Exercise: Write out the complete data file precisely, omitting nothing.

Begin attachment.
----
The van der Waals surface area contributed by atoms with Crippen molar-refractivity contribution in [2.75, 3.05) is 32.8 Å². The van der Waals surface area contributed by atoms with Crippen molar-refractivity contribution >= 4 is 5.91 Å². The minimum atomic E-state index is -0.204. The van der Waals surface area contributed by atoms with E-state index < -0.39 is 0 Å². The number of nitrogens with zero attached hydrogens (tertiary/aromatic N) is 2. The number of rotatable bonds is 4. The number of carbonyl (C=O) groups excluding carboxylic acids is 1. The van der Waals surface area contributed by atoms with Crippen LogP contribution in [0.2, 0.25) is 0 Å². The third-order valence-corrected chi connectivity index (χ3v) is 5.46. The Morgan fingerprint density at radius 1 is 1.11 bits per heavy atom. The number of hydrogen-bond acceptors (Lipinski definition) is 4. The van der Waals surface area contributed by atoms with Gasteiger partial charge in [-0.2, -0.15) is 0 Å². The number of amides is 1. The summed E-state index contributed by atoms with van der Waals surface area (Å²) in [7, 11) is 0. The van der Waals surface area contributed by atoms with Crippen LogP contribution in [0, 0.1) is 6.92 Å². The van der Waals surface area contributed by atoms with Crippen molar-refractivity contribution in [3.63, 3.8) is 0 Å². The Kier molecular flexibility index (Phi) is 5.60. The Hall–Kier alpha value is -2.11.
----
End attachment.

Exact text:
The van der Waals surface area contributed by atoms with Crippen molar-refractivity contribution in [2.75, 3.05) is 32.8 Å². The van der Waals surface area contributed by atoms with Crippen molar-refractivity contribution >= 4 is 5.91 Å². The minimum atomic E-state index is -0.204. The van der Waals surface area contributed by atoms with E-state index < -0.39 is 0 Å². The number of nitrogens with zero attached hydrogens (tertiary/aromatic N) is 2. The number of rotatable bonds is 4. The number of carbonyl (C=O) groups excluding carboxylic acids is 1. The van der Waals surface area contributed by atoms with Crippen LogP contribution in [0.2, 0.25) is 0 Å². The third-order valence-corrected chi connectivity index (χ3v) is 5.46. The Morgan fingerprint density at radius 1 is 1.11 bits per heavy atom. The number of hydrogen-bond acceptors (Lipinski definition) is 4. The van der Waals surface area contributed by atoms with Gasteiger partial charge in [-0.2, -0.15) is 0 Å². The number of amides is 1. The summed E-state index contributed by atoms with van der Waals surface area (Å²) in [7, 11) is 0. The van der Waals surface area contributed by atoms with Crippen LogP contribution in [0, 0.1) is 6.92 Å². The van der Waals surface area contributed by atoms with Crippen molar-refractivity contribution in [3.63, 3.8) is 0 Å². The Kier molecular flexibility index (Phi) is 5.60. The Hall–Kier alpha value is -2.11.